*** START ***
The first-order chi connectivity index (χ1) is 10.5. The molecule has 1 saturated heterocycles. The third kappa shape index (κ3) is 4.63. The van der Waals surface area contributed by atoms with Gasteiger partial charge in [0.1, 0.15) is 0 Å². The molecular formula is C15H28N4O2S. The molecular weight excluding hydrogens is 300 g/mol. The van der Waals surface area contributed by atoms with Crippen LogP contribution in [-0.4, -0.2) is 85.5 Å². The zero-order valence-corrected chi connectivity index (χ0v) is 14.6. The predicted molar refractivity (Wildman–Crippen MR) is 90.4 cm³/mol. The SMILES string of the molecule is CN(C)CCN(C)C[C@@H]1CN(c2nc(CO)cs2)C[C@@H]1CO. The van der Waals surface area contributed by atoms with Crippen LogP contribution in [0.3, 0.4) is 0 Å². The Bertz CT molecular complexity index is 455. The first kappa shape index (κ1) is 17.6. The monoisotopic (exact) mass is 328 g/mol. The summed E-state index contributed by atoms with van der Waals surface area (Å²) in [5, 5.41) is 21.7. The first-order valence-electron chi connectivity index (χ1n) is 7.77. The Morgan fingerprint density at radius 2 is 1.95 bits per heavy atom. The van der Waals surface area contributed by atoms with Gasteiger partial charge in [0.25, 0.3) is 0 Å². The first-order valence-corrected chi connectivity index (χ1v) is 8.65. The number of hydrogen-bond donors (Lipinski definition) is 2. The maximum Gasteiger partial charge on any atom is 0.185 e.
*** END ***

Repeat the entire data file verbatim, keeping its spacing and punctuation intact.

The first-order chi connectivity index (χ1) is 10.5. The molecule has 1 saturated heterocycles. The third kappa shape index (κ3) is 4.63. The van der Waals surface area contributed by atoms with Gasteiger partial charge in [0.1, 0.15) is 0 Å². The molecular formula is C15H28N4O2S. The molecular weight excluding hydrogens is 300 g/mol. The van der Waals surface area contributed by atoms with Crippen LogP contribution in [-0.4, -0.2) is 85.5 Å². The zero-order valence-corrected chi connectivity index (χ0v) is 14.6. The predicted molar refractivity (Wildman–Crippen MR) is 90.4 cm³/mol. The SMILES string of the molecule is CN(C)CCN(C)C[C@@H]1CN(c2nc(CO)cs2)C[C@@H]1CO. The van der Waals surface area contributed by atoms with Crippen LogP contribution in [0.3, 0.4) is 0 Å². The Bertz CT molecular complexity index is 455. The first kappa shape index (κ1) is 17.6. The monoisotopic (exact) mass is 328 g/mol. The summed E-state index contributed by atoms with van der Waals surface area (Å²) in [5, 5.41) is 21.7. The first-order valence-electron chi connectivity index (χ1n) is 7.77. The Morgan fingerprint density at radius 2 is 1.95 bits per heavy atom. The van der Waals surface area contributed by atoms with Gasteiger partial charge in [0.25, 0.3) is 0 Å². The first-order valence-corrected chi connectivity index (χ1v) is 8.65. The number of hydrogen-bond donors (Lipinski definition) is 2. The maximum Gasteiger partial charge on any atom is 0.185 e.